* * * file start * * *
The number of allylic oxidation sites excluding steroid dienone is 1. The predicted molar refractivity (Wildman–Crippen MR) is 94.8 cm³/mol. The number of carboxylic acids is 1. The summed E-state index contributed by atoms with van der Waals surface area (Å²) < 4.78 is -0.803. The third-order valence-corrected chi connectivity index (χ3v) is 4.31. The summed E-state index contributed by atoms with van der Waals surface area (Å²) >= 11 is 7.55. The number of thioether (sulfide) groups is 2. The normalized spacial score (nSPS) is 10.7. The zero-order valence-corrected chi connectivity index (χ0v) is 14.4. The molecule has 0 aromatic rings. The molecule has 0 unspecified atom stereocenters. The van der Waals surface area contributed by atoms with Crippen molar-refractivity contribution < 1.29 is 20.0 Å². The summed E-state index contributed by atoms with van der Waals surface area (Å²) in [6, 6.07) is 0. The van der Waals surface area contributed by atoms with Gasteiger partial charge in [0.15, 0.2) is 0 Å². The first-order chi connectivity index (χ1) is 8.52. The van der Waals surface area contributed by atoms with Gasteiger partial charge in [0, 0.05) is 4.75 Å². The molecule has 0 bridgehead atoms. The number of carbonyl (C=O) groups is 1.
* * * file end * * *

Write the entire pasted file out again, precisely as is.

The number of allylic oxidation sites excluding steroid dienone is 1. The predicted molar refractivity (Wildman–Crippen MR) is 94.8 cm³/mol. The number of carboxylic acids is 1. The summed E-state index contributed by atoms with van der Waals surface area (Å²) < 4.78 is -0.803. The third-order valence-corrected chi connectivity index (χ3v) is 4.31. The summed E-state index contributed by atoms with van der Waals surface area (Å²) >= 11 is 7.55. The number of thioether (sulfide) groups is 2. The normalized spacial score (nSPS) is 10.7. The zero-order valence-corrected chi connectivity index (χ0v) is 14.4. The molecule has 0 aromatic rings. The molecule has 0 unspecified atom stereocenters. The van der Waals surface area contributed by atoms with Crippen molar-refractivity contribution < 1.29 is 20.0 Å². The summed E-state index contributed by atoms with van der Waals surface area (Å²) in [6, 6.07) is 0. The van der Waals surface area contributed by atoms with Gasteiger partial charge in [0.15, 0.2) is 0 Å². The first-order chi connectivity index (χ1) is 8.52. The van der Waals surface area contributed by atoms with Gasteiger partial charge in [0, 0.05) is 4.75 Å². The molecule has 0 bridgehead atoms. The number of carbonyl (C=O) groups is 1.